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An intriguing ‘cyst’ of the ear
  1. Gideon Ze Lin Tan1,
  2. Fredrik Petersson1,
  3. Xinni Xu2,
  4. Thomas P Thamboo1
  1. 1 Pathology, National University Hospital, Singapore
  2. 2 Department of Otolaryngology–Head and Neck Surgery, National University Hospital, Singapore
  1. Correspondence to Dr Gideon Ze Lin Tan, Pathology, National University Hospital, Singapore 119074, Singapore; Gideon_tan{at}

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Clinical question

A 35-year-old woman presented with a 2 cm left ear concha fluctuant swelling that had gradually increased in size over 2 months (figure 1). There were no lesions nor lymphadenopathy elsewhere. The initial clinical impression was an ear pseudocyst. The lesion was subsequently excised. Intraoperative findings were those of a cystic lesion with a thickened anterior wall. Fragments of the ‘cyst’ wall were sent for histological review. Review the high quality, interactive digital Aperio slide at and consider your diagnosis.

Figure 1

Clinical image of the ear swelling.

Five differential diagnoses

  1. Lymphoproliferative disorder.

  2. Lymphohistiocytic infiltrate, possibly infectious.

  3. Metastatic melanoma.

  4. Rosai-Dorfman disease (RDD).

  5. Soft tissue neoplasm.

The correct answer is after the discussion.


RDD, also known as sinus histiocytosis with massive lymphadenopathy, is a rare histiocytic proliferative disorder, first described as a distinct entity by Rosai and Dorfman in 1969. While traditionally regarded as a reactive condition of unknown aetiology, recent genetic studies point towards a neoplastic aetiology in at least a proportion of cases.1

RDD can affect all age groups but occurs more frequently in children and in young adults.2 Although most frequently a disease of the lymph nodes, extranodal manifestations can also occur. The most frequent extranodal sites are the central nervous system, soft tissue, skin, bone, and head and neck regions.2–4 Cutaneous RDD of the ear is extremely rare, with only seven previously reported cases.4 5 The rarity of the presenting location (external ear) contributes to potential diagnostic pitfalls; other authors have reported initial misdiagnoses of otic RDD as non-specific chronic inflammatory lesions.

Microscopically, RDD is characterised on low power by pale areas corresponding to histiocytes, alternating with darker areas corresponding to plasma cells and lymphocytes (figure 2A). The histiocytes have round, vesicular nuclei and abundant cytoplasm. Emperipolesis is characteristic although not specific (figure 2B). The histiocytes stain positively for the Langerhans cell marker S-100 protein (figure 2C) and histiocytic markers such as CD163 and CD68.2 They are negative for other Langerhans cell markers, such as CD1a and langerin.2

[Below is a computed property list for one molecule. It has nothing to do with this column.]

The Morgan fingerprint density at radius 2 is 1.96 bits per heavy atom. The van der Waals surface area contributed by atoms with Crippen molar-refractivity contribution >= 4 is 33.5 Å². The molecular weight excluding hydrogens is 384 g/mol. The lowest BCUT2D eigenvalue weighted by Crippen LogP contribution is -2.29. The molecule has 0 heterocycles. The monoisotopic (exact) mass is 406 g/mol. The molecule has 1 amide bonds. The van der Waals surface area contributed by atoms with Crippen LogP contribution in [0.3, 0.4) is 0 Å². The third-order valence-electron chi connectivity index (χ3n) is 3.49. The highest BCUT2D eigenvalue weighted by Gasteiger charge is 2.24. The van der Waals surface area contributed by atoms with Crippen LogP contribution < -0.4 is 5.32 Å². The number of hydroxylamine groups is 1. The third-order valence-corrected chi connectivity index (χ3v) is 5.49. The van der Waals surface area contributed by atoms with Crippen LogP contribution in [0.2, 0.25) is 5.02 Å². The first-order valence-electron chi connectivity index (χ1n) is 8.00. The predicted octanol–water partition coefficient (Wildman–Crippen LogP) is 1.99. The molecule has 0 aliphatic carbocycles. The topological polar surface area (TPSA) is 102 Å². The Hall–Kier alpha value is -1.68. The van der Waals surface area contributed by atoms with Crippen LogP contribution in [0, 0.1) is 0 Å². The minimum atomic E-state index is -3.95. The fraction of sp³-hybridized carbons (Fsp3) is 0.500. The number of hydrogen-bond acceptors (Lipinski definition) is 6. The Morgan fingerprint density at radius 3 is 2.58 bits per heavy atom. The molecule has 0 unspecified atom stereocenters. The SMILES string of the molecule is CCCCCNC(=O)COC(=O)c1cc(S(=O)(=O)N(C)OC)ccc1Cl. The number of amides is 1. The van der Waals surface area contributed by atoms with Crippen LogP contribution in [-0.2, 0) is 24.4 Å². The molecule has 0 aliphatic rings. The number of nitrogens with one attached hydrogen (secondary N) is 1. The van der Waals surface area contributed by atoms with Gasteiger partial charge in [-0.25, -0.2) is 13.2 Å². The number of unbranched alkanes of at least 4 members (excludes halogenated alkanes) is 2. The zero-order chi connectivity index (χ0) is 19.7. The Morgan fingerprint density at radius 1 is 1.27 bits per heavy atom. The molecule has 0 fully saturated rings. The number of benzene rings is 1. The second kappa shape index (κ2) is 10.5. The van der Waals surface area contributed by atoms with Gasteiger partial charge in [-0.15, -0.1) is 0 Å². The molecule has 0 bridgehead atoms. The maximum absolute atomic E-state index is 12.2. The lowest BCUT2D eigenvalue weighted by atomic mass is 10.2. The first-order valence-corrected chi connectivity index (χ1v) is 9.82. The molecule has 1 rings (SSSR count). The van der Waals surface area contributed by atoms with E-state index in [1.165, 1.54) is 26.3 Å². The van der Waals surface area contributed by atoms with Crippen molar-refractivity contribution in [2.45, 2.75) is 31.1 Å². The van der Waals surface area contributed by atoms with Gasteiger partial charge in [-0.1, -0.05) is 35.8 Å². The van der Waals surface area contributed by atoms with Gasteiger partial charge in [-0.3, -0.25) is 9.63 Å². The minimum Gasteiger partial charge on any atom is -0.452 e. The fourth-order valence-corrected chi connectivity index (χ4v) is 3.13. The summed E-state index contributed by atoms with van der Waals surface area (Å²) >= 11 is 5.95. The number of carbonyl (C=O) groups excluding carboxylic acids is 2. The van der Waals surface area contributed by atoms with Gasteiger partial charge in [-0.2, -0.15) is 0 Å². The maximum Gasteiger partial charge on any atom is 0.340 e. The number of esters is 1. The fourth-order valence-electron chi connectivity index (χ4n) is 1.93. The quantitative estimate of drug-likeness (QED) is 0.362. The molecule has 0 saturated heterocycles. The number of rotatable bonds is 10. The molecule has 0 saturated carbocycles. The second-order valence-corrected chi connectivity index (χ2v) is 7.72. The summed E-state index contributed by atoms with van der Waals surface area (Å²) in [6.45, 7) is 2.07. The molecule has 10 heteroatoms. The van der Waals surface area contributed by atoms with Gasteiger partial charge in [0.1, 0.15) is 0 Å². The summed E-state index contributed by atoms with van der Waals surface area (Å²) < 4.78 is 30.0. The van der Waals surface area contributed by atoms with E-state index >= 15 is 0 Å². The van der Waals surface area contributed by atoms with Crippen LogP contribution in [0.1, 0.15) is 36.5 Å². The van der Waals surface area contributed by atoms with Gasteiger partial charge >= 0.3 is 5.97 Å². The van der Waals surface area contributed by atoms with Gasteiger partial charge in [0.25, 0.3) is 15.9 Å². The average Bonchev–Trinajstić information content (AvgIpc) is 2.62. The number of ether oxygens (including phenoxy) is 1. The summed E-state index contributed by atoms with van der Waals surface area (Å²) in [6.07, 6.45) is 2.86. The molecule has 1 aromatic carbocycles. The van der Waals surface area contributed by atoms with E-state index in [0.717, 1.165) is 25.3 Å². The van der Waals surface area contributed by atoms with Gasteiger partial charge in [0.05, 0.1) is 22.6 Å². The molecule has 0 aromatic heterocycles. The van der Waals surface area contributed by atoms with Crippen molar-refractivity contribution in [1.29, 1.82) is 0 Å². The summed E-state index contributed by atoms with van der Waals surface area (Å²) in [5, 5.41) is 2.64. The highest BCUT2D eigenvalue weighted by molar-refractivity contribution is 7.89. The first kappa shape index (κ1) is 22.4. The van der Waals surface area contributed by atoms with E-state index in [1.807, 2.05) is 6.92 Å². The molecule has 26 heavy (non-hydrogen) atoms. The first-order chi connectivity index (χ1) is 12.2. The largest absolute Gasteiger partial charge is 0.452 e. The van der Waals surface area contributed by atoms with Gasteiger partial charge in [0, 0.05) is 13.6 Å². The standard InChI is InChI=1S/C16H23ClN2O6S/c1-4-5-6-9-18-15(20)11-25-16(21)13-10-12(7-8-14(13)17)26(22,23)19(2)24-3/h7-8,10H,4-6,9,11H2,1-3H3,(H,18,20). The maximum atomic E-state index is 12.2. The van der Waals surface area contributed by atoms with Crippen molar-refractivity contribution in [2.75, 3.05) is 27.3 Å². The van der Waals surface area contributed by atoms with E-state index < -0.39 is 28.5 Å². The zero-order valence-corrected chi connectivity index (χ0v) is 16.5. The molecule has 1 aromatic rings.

Figure 2

Scanned virtual slide (Rosai-Dorfman disease). (A) The tumour is composed of sheets of histiocytes. (B) Emperipolesis is present. (C) The histiocytes show positive staining for S100 protein.

Major differential diagnoses include inflammatory/infective conditions and other histiocytoses, such as Langerhans cell histiocytosis.

Most cases of RDD have excellent prognosis, but rare patients may show progressive disease.

Correct answer

D. Rosai-Dorfman disease (RDD).

Take home messages

  • Rosai-Dorfman disease (RDD) is a rare disease characterised by a histiocytic infiltrate that stains aberrantly for the Langerhans cell marker S-100 protein. A plasma cell infiltrate and emperipolesis are characteristic.

  • This case emphasises the huge spectrum of clinical presentation. RDD can present in uncommon locations without any lymphadenopathy.

  • The characteristic finding of emperipolesis can be only focal, as seen in our slide. Careful search for this feature provides a helpful clue to the diagnosis, thereby averting the misdiagnosis of a non-specific lymphohistiocytic infiltrate.



  • Handling editor Iskander Chaudhry.

  • Contributors GZLT and TPT conceived of the presented idea. GZLT, FP, XX and TPT all contributed towards the the writing of the manuscript. TPT supervised the project.

  • Funding The authors have not declared a specific grant for this research from any funding agency in the public, commercial or not-for-profit sectors.

  • Competing interests None declared.

  • Patient consent for publication Obtained.

  • Provenance and peer review Not commissioned; externally peer reviewed.